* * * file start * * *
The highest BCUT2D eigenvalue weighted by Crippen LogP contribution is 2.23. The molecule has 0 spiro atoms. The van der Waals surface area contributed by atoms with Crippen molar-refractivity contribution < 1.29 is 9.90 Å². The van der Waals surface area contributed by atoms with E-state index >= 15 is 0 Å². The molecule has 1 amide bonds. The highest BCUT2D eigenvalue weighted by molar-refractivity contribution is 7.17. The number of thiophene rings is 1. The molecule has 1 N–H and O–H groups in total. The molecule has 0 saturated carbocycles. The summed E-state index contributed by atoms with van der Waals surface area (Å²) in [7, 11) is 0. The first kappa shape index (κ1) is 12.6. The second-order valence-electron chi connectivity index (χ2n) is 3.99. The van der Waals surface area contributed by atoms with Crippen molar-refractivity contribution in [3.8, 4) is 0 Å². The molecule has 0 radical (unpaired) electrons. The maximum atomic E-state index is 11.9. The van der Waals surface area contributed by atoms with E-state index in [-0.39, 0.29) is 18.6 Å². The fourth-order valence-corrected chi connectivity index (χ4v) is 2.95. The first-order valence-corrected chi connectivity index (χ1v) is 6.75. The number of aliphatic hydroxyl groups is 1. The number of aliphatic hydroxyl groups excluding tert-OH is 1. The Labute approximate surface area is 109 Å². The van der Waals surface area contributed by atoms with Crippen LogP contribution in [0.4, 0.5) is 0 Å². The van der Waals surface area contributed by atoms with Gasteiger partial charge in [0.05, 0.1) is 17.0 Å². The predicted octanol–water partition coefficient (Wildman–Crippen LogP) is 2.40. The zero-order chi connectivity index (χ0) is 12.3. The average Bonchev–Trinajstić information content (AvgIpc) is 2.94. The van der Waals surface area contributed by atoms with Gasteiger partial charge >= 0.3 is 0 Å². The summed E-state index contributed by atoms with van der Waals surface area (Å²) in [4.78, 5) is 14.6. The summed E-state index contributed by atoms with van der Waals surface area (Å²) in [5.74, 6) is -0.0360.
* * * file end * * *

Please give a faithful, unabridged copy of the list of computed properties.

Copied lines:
The highest BCUT2D eigenvalue weighted by Crippen LogP contribution is 2.23. The molecule has 0 spiro atoms. The van der Waals surface area contributed by atoms with Crippen molar-refractivity contribution < 1.29 is 9.90 Å². The van der Waals surface area contributed by atoms with E-state index >= 15 is 0 Å². The molecule has 1 amide bonds. The highest BCUT2D eigenvalue weighted by molar-refractivity contribution is 7.17. The number of thiophene rings is 1. The molecule has 1 N–H and O–H groups in total. The molecule has 0 saturated carbocycles. The summed E-state index contributed by atoms with van der Waals surface area (Å²) in [7, 11) is 0. The first kappa shape index (κ1) is 12.6. The second-order valence-electron chi connectivity index (χ2n) is 3.99. The van der Waals surface area contributed by atoms with Crippen molar-refractivity contribution in [3.8, 4) is 0 Å². The molecule has 0 radical (unpaired) electrons. The maximum atomic E-state index is 11.9. The van der Waals surface area contributed by atoms with E-state index in [-0.39, 0.29) is 18.6 Å². The fourth-order valence-corrected chi connectivity index (χ4v) is 2.95. The first-order valence-corrected chi connectivity index (χ1v) is 6.75. The number of aliphatic hydroxyl groups is 1. The number of aliphatic hydroxyl groups excluding tert-OH is 1. The Labute approximate surface area is 109 Å². The van der Waals surface area contributed by atoms with Crippen LogP contribution in [0.4, 0.5) is 0 Å². The van der Waals surface area contributed by atoms with Gasteiger partial charge in [0.05, 0.1) is 17.0 Å². The predicted octanol–water partition coefficient (Wildman–Crippen LogP) is 2.40. The zero-order chi connectivity index (χ0) is 12.3. The average Bonchev–Trinajstić information content (AvgIpc) is 2.94. The van der Waals surface area contributed by atoms with Gasteiger partial charge >= 0.3 is 0 Å². The summed E-state index contributed by atoms with van der Waals surface area (Å²) in [4.78, 5) is 14.6. The summed E-state index contributed by atoms with van der Waals surface area (Å²) in [5.74, 6) is -0.0360.